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Rice Enters Web of Tensions on Her First Trip to Asia

The secretary of State, whose forceful style is exposing long-standing rifts in the region, will be working toward relationship building.

March 18, 2005|Mark Magnier and Barbara Demick | Times Staff Writers

Beijing released one of its highest-profile political prisoners Thursday, days before Rice's scheduled Sunday arrival. In an apparent return gesture, Washington agreed not to seek a United Nations censure of China's human rights record.

The released prisoner, Rebiya Kadeer from China's far western province of Xinjiang, was sentenced in March 2000 to eight years in prison for "illegally providing state intelligence abroad" after she sent newspaper clippings to her husband in the United States. On Thursday, she boarded a plane for the U.S., according to the San Francisco-based Dui Hua Foundation.

Although Rice's primary concern on her stop in Beijing is likely to be a discussion of how to bring North Korea back to the bargaining table, she also is expected to question China about its military buildup.

On March 4, China announced a $30-billion defense budget for the coming year, a 12.6% increase and the latest in a series of sizable hikes. The CIA recently said that Beijing's military expansion was tilting the balance of power in the Taiwan Strait and increasing the threat to U.S. forces in the region.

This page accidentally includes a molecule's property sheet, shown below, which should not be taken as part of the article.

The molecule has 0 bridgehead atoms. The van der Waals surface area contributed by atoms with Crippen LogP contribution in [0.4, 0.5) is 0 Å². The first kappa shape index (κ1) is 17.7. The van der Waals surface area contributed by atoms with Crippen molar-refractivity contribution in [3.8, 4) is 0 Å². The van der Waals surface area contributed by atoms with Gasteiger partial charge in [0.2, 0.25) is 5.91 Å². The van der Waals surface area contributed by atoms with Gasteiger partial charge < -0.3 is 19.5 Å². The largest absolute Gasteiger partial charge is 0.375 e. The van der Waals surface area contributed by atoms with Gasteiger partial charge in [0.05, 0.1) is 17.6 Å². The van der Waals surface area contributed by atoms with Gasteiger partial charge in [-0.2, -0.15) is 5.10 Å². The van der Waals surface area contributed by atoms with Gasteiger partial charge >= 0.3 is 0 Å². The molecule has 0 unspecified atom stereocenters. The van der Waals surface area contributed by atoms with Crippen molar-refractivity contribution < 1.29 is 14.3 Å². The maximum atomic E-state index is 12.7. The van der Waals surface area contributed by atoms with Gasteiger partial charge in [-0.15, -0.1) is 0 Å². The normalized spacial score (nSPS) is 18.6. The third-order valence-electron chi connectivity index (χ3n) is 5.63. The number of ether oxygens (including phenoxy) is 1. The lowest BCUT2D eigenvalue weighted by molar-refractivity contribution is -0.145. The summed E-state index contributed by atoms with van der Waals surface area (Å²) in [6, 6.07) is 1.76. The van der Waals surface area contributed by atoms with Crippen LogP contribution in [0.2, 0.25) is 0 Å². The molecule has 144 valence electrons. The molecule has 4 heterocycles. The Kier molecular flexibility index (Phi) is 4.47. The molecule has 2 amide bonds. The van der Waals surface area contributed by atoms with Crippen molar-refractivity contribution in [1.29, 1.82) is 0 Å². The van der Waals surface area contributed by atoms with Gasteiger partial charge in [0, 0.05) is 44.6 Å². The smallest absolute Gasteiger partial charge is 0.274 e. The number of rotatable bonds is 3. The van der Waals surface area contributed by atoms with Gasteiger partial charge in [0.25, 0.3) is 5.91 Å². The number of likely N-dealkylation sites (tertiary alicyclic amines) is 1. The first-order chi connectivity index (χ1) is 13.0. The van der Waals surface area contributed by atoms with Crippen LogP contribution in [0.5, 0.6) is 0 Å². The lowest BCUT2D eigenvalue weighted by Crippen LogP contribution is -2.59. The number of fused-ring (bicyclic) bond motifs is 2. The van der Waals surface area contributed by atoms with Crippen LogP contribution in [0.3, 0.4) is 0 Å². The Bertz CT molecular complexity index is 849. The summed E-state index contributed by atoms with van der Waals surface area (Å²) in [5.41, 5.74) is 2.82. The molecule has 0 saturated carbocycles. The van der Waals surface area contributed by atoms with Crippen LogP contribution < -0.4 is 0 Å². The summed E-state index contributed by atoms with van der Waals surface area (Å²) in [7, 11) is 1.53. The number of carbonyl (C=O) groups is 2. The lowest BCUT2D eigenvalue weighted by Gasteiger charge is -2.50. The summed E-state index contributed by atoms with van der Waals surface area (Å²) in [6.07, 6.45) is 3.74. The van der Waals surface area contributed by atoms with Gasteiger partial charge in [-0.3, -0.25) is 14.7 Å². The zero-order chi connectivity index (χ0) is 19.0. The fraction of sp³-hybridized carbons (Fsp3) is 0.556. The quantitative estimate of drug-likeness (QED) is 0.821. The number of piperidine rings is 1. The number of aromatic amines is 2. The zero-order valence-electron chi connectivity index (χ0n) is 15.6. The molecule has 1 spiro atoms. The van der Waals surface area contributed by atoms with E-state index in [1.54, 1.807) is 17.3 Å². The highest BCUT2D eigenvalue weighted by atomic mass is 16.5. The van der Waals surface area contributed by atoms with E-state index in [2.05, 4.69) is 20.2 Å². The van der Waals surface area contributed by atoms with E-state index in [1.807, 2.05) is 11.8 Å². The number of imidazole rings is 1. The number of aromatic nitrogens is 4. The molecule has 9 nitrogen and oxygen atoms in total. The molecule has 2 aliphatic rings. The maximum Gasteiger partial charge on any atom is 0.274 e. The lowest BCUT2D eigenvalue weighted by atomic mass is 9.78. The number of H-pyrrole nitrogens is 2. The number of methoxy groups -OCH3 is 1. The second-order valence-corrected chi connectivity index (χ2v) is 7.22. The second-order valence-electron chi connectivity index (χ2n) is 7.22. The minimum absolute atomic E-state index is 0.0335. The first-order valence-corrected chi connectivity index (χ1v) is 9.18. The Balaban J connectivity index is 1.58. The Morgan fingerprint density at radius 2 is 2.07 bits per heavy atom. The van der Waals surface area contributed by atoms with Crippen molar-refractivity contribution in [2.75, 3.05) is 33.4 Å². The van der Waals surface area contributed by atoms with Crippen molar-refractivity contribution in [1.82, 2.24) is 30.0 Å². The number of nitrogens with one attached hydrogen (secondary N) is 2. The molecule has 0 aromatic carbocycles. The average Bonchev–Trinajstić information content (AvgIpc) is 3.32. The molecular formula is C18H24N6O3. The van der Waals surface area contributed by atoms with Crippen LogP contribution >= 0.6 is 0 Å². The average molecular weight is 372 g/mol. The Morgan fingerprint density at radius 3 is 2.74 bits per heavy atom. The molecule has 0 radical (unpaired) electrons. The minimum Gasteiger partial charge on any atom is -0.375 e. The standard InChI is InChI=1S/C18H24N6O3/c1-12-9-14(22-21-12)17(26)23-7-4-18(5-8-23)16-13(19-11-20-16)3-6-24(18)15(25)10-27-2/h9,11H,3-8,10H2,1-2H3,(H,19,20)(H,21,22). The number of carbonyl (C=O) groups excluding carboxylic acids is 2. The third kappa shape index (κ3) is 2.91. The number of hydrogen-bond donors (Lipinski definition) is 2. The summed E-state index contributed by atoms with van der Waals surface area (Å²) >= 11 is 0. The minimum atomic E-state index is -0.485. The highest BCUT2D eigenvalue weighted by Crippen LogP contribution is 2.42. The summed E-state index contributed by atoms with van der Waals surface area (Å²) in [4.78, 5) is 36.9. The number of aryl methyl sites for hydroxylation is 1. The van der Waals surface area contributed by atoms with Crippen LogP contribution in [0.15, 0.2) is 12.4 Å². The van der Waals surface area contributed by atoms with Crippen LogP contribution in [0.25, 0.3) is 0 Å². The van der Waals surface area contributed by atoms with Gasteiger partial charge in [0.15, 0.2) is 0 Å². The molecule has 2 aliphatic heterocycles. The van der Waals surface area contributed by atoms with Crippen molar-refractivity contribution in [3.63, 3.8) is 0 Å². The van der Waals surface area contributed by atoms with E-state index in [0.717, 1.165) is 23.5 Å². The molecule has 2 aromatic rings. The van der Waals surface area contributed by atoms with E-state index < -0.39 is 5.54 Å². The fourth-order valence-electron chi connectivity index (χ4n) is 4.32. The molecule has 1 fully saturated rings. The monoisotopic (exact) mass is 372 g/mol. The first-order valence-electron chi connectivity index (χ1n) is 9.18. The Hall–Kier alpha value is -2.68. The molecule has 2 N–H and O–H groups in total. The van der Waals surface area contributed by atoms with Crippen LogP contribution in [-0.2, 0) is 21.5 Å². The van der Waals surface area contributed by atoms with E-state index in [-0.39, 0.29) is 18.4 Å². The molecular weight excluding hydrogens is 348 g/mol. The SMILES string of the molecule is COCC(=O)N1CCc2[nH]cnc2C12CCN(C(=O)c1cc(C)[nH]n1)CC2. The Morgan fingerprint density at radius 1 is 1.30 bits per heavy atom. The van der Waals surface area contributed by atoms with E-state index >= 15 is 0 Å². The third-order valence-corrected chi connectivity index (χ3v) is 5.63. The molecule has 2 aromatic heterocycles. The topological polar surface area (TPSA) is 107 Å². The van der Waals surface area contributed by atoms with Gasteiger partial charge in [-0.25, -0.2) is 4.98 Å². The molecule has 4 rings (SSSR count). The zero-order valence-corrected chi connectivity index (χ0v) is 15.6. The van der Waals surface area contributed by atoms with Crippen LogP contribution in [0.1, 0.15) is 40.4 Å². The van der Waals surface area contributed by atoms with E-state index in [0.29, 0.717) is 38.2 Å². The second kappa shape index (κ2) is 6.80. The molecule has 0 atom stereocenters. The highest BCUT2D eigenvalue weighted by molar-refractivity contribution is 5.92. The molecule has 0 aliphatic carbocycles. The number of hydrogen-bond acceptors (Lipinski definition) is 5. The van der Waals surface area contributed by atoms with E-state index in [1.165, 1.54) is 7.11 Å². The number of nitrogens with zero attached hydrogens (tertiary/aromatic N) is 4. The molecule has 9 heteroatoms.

China would like to buy more weapons from Europe. And many European states would like to sell them. To do so, however, the European Union needs to drop its ban on weapons sales to Beijing, enacted after the 1989 Tiananmen Square crackdown. Washington, however, opposes lifting the sanction.

China's aggressive spending has not only made Taipei nervous, it also has alarmed Japan.

"China might say it will rise peacefully," said Takashi Inoguchi, a professor at Tokyo University. "But how do we know? Japan has felt the need to assert itself more in response."

Japan's concerns have been sharpened by Beijing's apparent efforts to probe its defenses, including the incursion late last year of a nuclear submarine into Japanese waters.

Rice's first trip to Asia since becoming secretary of State is not expected to produce any major breakthroughs, and a big part of the meetings will be relationship building.

"The U.S. is trying with this trip to improve relations with Asian countries," said Zhu Xianlong, a foreign policy expert at Beijing Union University.

Analysts say they hope that Asia's interlocking web of tensions remains under control, and that Rice isn't called upon to rely on those relationships in a crisis.

"These tensions need to die down fast," Inoguchi said. "The governments all want to be closer and see smoother relations. Unfortunately things like nationalism can get out of control. It doesn't always work out that way."


Yin Lijin in The Times' Beijing Bureau contributed to this report.

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